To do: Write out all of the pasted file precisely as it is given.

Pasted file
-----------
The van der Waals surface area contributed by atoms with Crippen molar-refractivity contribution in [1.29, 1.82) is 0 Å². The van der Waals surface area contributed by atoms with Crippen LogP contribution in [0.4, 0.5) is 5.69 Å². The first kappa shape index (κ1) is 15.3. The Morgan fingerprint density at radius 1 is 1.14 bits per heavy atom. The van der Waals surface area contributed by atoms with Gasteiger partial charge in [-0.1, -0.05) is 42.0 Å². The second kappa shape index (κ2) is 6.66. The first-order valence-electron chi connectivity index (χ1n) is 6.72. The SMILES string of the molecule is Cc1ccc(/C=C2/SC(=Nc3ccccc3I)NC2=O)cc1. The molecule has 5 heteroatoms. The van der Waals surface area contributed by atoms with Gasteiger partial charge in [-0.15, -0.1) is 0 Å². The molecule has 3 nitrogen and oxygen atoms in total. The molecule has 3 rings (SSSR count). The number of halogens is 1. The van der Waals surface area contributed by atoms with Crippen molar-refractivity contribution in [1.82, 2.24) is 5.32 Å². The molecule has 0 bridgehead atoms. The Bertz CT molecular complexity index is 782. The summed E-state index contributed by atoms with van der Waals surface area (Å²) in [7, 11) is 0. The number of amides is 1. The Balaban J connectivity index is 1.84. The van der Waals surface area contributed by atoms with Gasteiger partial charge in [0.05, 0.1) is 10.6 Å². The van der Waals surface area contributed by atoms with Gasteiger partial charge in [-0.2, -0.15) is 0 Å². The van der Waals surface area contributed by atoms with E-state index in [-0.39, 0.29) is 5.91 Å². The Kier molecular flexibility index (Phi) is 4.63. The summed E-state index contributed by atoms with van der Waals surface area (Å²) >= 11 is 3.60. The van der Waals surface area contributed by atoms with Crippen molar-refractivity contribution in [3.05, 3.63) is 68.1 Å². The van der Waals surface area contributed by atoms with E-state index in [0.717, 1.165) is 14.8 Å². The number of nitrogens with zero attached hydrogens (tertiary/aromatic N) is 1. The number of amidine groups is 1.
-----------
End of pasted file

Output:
The van der Waals surface area contributed by atoms with Crippen molar-refractivity contribution in [1.29, 1.82) is 0 Å². The van der Waals surface area contributed by atoms with Crippen LogP contribution in [0.4, 0.5) is 5.69 Å². The first kappa shape index (κ1) is 15.3. The Morgan fingerprint density at radius 1 is 1.14 bits per heavy atom. The van der Waals surface area contributed by atoms with Gasteiger partial charge in [-0.1, -0.05) is 42.0 Å². The second kappa shape index (κ2) is 6.66. The first-order valence-electron chi connectivity index (χ1n) is 6.72. The SMILES string of the molecule is Cc1ccc(/C=C2/SC(=Nc3ccccc3I)NC2=O)cc1. The molecule has 5 heteroatoms. The van der Waals surface area contributed by atoms with Gasteiger partial charge in [-0.15, -0.1) is 0 Å². The molecule has 3 nitrogen and oxygen atoms in total. The molecule has 3 rings (SSSR count). The number of halogens is 1. The van der Waals surface area contributed by atoms with Crippen molar-refractivity contribution in [1.82, 2.24) is 5.32 Å². The molecule has 0 bridgehead atoms. The Bertz CT molecular complexity index is 782. The summed E-state index contributed by atoms with van der Waals surface area (Å²) in [7, 11) is 0. The number of amides is 1. The Balaban J connectivity index is 1.84. The van der Waals surface area contributed by atoms with Gasteiger partial charge in [0.05, 0.1) is 10.6 Å². The van der Waals surface area contributed by atoms with Gasteiger partial charge in [-0.2, -0.15) is 0 Å². The van der Waals surface area contributed by atoms with E-state index in [-0.39, 0.29) is 5.91 Å². The Kier molecular flexibility index (Phi) is 4.63. The summed E-state index contributed by atoms with van der Waals surface area (Å²) >= 11 is 3.60. The van der Waals surface area contributed by atoms with Crippen molar-refractivity contribution in [3.05, 3.63) is 68.1 Å². The van der Waals surface area contributed by atoms with E-state index in [0.717, 1.165) is 14.8 Å². The number of nitrogens with zero attached hydrogens (tertiary/aromatic N) is 1. The number of amidine groups is 1.